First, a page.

Tamil Nadu grants 20 crores for animal care and links it to social justice

Budget allocation has animal lovers and caregivers excited

Chenai:

The Tamil Nadu government has allocated Rs 20 crore from the state budget to NGOs that deal with abandoned and stray animals, a first government initiative of its kind. Finance Minister Dr. Palanivel Rajan called it an extension of social justice.

“The mark of an advanced compassionate society is to be kind to everyone. In this case, I think we have almost reached middle-income status in Tamil Nadu. We thought now was the time to expand the ones we all care about,” said Minister Rajan. , an animal lover who adopted four stray dogs.

The minister, an animal lover, called the budget movement an extension of social justice

Many hope this would help NGOs that deal with abandoned animals. They say the model should be emulated across the country.

At the Besant Memorial Animal Dispensary in Chennai, Shravan Krishnan, the coordinator, rescues a variety of animals, from dogs to monkeys and horses to camels. He saves about two thousand animals every year.

His team also treats 15,000 pets a year, many of them from poor and lower-middle-class families. It costs two and a half crores of rupees per year. Sometimes he is forced to refuse animals for lack of money.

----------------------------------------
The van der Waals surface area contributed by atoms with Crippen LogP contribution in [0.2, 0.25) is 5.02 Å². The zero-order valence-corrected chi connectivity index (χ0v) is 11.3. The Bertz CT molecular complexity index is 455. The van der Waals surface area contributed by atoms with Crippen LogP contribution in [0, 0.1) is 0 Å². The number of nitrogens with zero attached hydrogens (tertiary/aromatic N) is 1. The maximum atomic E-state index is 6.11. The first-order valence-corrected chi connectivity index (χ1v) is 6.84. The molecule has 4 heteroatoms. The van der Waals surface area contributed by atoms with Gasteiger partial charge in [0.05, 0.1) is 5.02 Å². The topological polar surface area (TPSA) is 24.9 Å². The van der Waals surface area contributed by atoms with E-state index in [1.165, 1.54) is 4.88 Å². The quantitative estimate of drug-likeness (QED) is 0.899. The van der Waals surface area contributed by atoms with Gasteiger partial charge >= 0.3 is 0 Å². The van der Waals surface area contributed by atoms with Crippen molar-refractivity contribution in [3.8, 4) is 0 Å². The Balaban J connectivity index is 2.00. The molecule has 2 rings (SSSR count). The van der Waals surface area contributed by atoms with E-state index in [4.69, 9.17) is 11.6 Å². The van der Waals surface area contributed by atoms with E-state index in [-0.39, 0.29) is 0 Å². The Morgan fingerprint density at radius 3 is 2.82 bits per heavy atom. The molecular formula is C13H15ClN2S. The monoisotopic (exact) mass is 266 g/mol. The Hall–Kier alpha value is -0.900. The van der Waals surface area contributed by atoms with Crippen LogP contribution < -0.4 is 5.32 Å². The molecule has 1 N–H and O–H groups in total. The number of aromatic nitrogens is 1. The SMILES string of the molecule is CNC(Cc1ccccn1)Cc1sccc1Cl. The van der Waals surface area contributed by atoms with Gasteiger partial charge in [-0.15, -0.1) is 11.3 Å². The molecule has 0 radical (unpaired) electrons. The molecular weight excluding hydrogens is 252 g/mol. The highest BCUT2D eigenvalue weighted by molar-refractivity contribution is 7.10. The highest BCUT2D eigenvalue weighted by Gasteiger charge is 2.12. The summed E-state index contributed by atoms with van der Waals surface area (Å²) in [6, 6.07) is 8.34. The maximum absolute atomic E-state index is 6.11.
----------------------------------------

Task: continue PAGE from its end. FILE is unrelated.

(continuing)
“I think this is such a positive change and will benefit so many animals across the country. Most of the time street animals are treated like how trash is disposed of. It’s going to help a lot animals and work in districts where there is no infrastructure like what we have,” said Mr Krishnan, who estimates that only around 30% of stray animals are captured.

Twenty miles away, along the IT corridor, Hope For Critters, a shelter, also houses dogs and cats with chronic conditions that require lifelong medical care. For example, Roco, an abused dog with a head injury, and Kento, a Kento cat, an accident survivor with vision loss and amputated limbs, require lifelong care.

The nonprofit shelter requires two and a half lakh a month, but donations have hit an all-time high amid the pandemic.

Kirthana Raamsukaesh, the founder, said: “Every sentient being deserves a life of dignity and peace. With that in mind, this new program is sure to make a big difference in the rescue, rehabilitation and welfare of animals by ensuring their right to live in safety and peace. a peaceful life.”

T Manoj Kumar, an animal lover and volunteer at a shelter, said: “We are really motivated by this announcement and I’m sure it will motivate many of these people to come forward and do whatever they can to support these voiceless animals.”

Animal lovers and caregivers are optimistic. They hope that in the long run it could liberate Tamil Nadu’s strays and make them a model worth replicating across India.

TS Kowmari, founder of iAdopt, an NGO that encourages and finds permanent homes for dogs and cats, said: “We wholeheartedly welcome this. We also hope that the funds will be distributed democratically and to genuine organizations that lack funds.”

Boyd S. Abbott